Nov. 22 (Bloomberg) -- Dana Gas PJSC plans to pay bondholders about $100 million in cash as part of the $920 million debt restructuring accord the United Arab Emirates company agreed this month, a person familiar with the deal said.
The cash would be paid to holders of the Shariah-compliant notes, or sukuk, once a lockup agreement between Dana Gas and its creditors is signed, likely later this month, according to the person, who asked not to be identified because the information is private. Dana Gas, which didn’t pay the $920 million sukuk when they matured at the end of October, said Nov. 7 it had reached a restructuring agreement with its main noteholders including a partial cash payout. A spokeswoman for Dana Gas declined to comment on the restructuring terms.
“It is the best case scenario for sukukholders, apart from getting fully repaid at maturity,” Gus Chehayeb, Dubai-based research director for the Middle East and North Africa at investment bank Exotix Ltd., said by phone today.
BlackRock Inc. and Ashmore Group Plc. hold more than 50 percent of the Islamic bonds, a person familiar with the deal said last month. Dana Gas said Nov. 7 the restructuring deal with the main sukukholders included splitting the outstanding securities into ordinary and convertible tranches with “revised economic terms” after an initial cash payment.
Half of the remaining securities will be converted into sukuk and the rest turned into convertible Islamic bonds, both maturing in five years, according to the person. The so-called blended yield on the two securities will be 8 percent, with the ordinary sukuk paying more than the bond’s existing 7.5 percent yield and the convertible notes paying less, the person said.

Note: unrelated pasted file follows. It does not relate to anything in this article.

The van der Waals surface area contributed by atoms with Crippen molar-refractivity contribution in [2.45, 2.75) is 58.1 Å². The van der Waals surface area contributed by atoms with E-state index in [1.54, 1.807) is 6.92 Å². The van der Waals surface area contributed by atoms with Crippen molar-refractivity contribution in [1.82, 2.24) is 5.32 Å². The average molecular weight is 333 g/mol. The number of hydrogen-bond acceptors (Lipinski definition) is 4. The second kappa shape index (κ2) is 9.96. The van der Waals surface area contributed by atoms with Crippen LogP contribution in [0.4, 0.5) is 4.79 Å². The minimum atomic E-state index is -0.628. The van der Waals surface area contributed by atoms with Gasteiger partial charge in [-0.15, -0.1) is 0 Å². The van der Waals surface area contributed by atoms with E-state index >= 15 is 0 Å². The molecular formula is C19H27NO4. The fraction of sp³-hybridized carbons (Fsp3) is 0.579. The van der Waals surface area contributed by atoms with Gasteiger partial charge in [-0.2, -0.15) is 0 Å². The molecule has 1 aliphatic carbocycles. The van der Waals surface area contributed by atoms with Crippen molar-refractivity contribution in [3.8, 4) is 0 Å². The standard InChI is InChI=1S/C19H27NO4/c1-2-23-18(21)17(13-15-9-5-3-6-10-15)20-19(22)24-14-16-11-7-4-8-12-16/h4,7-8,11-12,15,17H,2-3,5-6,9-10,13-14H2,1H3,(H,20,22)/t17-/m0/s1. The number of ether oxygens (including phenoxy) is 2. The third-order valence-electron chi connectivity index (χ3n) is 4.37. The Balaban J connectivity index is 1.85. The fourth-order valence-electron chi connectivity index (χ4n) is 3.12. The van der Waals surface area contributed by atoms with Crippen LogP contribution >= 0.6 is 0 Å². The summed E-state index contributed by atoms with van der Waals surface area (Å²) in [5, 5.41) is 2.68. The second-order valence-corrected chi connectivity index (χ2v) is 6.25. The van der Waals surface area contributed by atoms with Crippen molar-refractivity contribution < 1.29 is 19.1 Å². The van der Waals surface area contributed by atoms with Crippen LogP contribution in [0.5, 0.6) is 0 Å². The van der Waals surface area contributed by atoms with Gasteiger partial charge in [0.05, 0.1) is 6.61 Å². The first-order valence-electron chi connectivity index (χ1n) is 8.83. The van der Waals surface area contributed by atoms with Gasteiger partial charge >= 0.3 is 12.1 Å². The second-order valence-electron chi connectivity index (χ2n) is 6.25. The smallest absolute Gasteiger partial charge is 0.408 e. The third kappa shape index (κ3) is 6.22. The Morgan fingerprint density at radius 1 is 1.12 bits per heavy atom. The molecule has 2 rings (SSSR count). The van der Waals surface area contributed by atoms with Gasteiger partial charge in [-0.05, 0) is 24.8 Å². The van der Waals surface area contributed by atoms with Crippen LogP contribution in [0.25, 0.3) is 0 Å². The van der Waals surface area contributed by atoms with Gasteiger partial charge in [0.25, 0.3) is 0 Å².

The rate at which the new convertible notes can be exchanged for shares is significantly lower than the 1.93 dirham price for the existing notes, the person said. Dana Gas shares closed at 39 fils on the Abu Dhabi bourse today. The conversion price would include a premium above the stock price in line with terms on recent convertible bonds, he said.
Dana Gas’ bonds rose 0.2 percent at 79.78 cents to the dollar at 5:18 p.m. Dubai time, according to data compiled by Bloomberg.
“The market was expecting a harsh restructuring and I think creditors got a better deal than the shareholders did,” Chehayeb said. For the shareholders, the terms clear “a dark cloud over the equity price” due to the prospect of a default, he said.
Dana Gas, which is based in the U.A.E. emirate of Sharjah, missed payments on the sukuk after facing payment delays from Egypt and Iraq’s Kurdistan region, its biggest sources of revenue, amid political unrest.
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